THE Sun has today responded to a request for information from MPs over its Huw Edwards coverage.
Dame Caroline Dinenage, Chair of the Culture, Media and Sport Committee, sent a letter to the paper's Editor-in-Chief Victoria Newton.
In it, the MP asked if the publication "could set out the processes by which The Sun verifies any story it chooses to report".
The letter came in response to allegations published by The Sun claiming Edwards had paid thousands to a troubled teen who sent him sexual images.
In response, Ms Newton said: "You have requested information on the editorial processes in relation to the Huw Edwards publications in The Sun on behalf of the members of your Committee.
"The Sun is a responsible media organisation which has strict editorial and legal frameworks in place so as to ensure that articles are accurate and lawful.
"This story was the subject of significant scrutiny pre-publication. The Sun has documentary evidence and had conducted interviews with many of the primary witnesses.
"We sought comment prior to publication from the BBC and its presenter. In depth considerations were made around the privacy and public interest justifications for publishing the story. The matter is and remains deeply sensitive and the decision was made not to name any of those involved nor give any detail which may identify them.
"One of those involved is one of the most trusted and well-known television journalists, who has since been named by his family, and the other is a vulnerable young person with an addiction to crack cocaine. We had safeguarding responsibilities on behalf of both of these people and took great care with our reporting. At no point have we identified the gender of the young person, which the BBC has done on more than one occasion.
"In itself, maintaining this anonymity made the amount of evidence which could be published more challenging. We have since provided significant further evidence to the BBC to assist their investigation.
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"The parents had previously sought a resolution to the situation by complaining to the BBC. No action had been taken in response to their complaint and they turned to The Sun. Tim Davie himself has acknowledged that it was ‘clearly a serious allegation’. It is now a matter for the BBC to rigorously investigate this complaint and the others which have also now emerged. The BBC must report back transparently on the findings of their investigation.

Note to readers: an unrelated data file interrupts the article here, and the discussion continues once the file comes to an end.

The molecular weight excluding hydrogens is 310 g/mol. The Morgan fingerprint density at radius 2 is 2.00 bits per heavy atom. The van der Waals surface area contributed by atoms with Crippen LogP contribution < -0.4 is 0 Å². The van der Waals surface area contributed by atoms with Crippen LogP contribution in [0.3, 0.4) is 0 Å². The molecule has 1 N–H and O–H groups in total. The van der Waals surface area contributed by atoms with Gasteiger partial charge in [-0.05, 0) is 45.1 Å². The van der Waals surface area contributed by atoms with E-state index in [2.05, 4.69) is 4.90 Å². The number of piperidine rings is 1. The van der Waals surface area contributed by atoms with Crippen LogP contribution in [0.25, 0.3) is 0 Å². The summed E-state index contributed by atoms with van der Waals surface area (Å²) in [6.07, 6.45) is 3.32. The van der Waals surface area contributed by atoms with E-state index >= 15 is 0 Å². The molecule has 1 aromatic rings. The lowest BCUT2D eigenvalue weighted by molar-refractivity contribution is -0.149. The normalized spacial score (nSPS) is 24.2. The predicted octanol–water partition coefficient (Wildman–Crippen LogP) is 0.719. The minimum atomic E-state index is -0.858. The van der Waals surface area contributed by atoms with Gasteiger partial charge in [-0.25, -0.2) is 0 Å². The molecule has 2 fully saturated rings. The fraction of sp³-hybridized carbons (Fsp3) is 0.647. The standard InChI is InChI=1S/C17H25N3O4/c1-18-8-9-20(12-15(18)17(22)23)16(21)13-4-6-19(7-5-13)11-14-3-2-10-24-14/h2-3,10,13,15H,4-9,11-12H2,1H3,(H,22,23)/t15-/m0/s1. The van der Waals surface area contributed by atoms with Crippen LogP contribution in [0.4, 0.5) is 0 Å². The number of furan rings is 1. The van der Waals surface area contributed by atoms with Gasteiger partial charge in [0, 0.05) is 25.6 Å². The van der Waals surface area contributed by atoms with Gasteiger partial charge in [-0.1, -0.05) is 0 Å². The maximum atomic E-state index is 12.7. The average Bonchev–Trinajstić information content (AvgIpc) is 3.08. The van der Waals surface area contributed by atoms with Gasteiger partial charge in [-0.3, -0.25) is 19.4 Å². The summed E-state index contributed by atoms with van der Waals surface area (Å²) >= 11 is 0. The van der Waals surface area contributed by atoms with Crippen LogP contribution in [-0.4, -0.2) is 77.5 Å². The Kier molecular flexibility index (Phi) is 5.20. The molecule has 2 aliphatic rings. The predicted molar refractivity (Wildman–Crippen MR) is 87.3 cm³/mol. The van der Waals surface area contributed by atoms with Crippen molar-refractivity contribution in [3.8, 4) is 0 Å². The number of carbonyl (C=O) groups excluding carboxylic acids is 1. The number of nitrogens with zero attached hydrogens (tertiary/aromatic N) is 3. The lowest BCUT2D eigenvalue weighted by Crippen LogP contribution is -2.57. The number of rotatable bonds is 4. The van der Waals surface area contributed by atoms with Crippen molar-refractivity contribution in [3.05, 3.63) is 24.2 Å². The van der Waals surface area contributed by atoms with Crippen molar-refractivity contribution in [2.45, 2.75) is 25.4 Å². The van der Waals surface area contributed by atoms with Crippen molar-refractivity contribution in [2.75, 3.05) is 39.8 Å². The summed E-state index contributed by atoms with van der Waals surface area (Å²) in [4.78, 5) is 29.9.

"The questions raised about our reporting have come in particular from the BBC itself as well as a small group of anti-press campaigners who have sought to misrepresent our reporting or use selective extracts. The vulnerability and drug addiction of the young person is also frequently omitted. We have sought to correct the reporting or commenting of opinion formers along the way."
Ms Newton confirmed the story had “significant pre-publication legal oversight, as any story of that nature would do”, in response to Dame Caroline’s letter.
The Editor-in-Chief also reiterated The Sun "stands by our reporting" and remains in contact with the BBC following the allegations.
She said: "As a publisher, we are subject to IPSO regulation, and a legal space in libel, privacy and data protection that is tougher and more complex than it has ever been. Court decisions have developed over time and require careful case by case analysis of evidence, the balance around free speech, privacy and public interest as well as data protection matters.
"The Sun has in-house lawyers with vast experience in this area and with access to experienced external advice, including in this case a KC. This experience was brought to bear in this case. Affidavits were obtained from key witnesses before publication, with corroborative evidence. Further comment would encroach into editorial decision making and legal privilege and extend beyond proper enquiry by parliament into a free press.
"We stand by our reporting which is subject to law and regulatory oversight.
"Additionally, we have handed over relevant material to the BBC’s Corporate Investigations Team which supports and corroborates our reporting of the original story. This material includes a significant number of texts, social media messages and pictures. We are in ongoing contact with them."
The Sun was also asked by Dame Caroline about allegations that have since surfaced against former employee Dan Wootton.
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Ms Newton responded: "On Mr Wootton we are investigating relevant matters raised by reports by Byline Times and The Guardian last week. We have appointed Kingsley Napley to assist.
"We take these allegations seriously but we are in no position to comment further and indeed we make no commitment to make any further comment depending on the outcome of our investigation."
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